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[whitespace] 'The Polar Express'
Train They Ride The express to the North Pole takes off in Robert Zemeckis' Christmas film.

Polar Attraction

By Richard von Busack

THE WHITE-HAIRED grandma and her grandson-in-law were taking the kid to the movies. It must have been one of the child's earliest trips to a theater. They waited for the beginning of the early show of The Polar Express. The father toyed with his cell phone, and the grandma reminded the child why he was there. It was his birthday, and whenever it was his birthday he could expect presents and cake. The child was so small he didn't grasp the concept of a birthday. He could speak, but only in those broken 2-year-old child sentences that my sister once said reminded her of Frankenstein. "No salt. Butter," said the birthday boy, when his mother turned up with a large tub of popcorn. It was too late, of course.

The previews started. G-rated previews were a different bag than you get at the serious movie theater. Two separate upcoming pictures about talking zebras, one live action, one computer-animated. One Ice Cube vehicle, replete with crushing post-Home Alone heavy slapstick. The working title must have been MC Babysitter.

A little after the start of the movie, three battered-looking teens I'd seen swaggering around the concession stand took the back row. They started whispering their heads off. They stamped their feet when one of them got off a good joke. Modern Christmas movies generally have a lot of violence in them, in hopes of tickling children and high-school barbarians alike. The Polar Express didn't. The teens were at that uncomfortable age that's usually at its worse during Halloween: too old to wear the costumes, not too old to want the candy. They were much too sophisticated to watch a Santa Claus movie, but they allowed themselves to stay as long as they made some noise.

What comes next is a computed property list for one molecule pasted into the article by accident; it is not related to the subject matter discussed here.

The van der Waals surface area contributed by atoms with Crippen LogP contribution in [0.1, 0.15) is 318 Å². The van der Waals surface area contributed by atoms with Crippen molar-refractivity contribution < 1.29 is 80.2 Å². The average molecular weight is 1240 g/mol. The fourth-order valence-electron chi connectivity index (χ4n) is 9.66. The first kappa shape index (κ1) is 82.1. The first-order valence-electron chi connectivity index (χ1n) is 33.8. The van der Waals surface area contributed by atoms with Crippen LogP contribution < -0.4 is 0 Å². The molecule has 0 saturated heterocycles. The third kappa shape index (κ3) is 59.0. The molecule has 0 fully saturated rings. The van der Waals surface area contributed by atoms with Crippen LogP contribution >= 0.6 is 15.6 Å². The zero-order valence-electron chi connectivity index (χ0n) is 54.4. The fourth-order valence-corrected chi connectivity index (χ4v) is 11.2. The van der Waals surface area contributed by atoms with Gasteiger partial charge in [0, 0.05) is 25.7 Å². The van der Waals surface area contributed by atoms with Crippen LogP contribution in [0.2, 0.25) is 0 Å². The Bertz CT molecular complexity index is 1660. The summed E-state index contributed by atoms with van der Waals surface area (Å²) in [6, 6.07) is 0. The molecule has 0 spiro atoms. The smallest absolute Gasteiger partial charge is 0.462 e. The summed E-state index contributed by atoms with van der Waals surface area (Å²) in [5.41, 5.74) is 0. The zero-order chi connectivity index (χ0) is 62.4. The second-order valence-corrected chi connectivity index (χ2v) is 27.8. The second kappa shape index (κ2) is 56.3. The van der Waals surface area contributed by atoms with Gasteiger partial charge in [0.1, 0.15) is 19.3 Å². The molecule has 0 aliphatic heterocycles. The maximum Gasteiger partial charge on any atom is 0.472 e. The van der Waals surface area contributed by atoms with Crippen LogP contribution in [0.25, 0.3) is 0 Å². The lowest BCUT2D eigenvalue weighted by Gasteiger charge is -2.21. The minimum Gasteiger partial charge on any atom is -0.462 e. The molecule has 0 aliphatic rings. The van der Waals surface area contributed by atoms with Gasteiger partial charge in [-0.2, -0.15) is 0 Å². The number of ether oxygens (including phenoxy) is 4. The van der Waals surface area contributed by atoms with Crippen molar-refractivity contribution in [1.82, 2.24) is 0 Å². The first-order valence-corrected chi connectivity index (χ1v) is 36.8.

Sitting between the brash noisy punks and the quietly awed 2-year-old was the perfect spot. I watched vehicle of the title transform from vintage luxury train to roller-coaster to funicular. I watched the gruff ghost hobo supply the macabre quality necessary to all Christmas stories--it being a ghostly, menacing time of long nights and long memories. The nasty teen inside pointed out the moments when Robert Zemeckis' startling technique failed--when the animated children had vacant, unfocused eyes or plastic-looking skin. The younger kid inside was charmed by the North Pole village--a Mont St. Michel rising from the ice, as if designed by red-brick crazed Victorians.

The Polar Express churned up some depleted reservoir of Yuletide sap inside me. This weakness for the holiday is a congenital birth defect inherited from my Christmas-crazed mother, the Bipolar Express. As for the birthday boy, there's no way his birthday is close enough to Christmas for him to be robbed of presents a month later. His faith in Santa will probably remain intact for a long time.


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From the November 24-30, 2004 issue of Metro, Silicon Valley's Weekly Newspaper.

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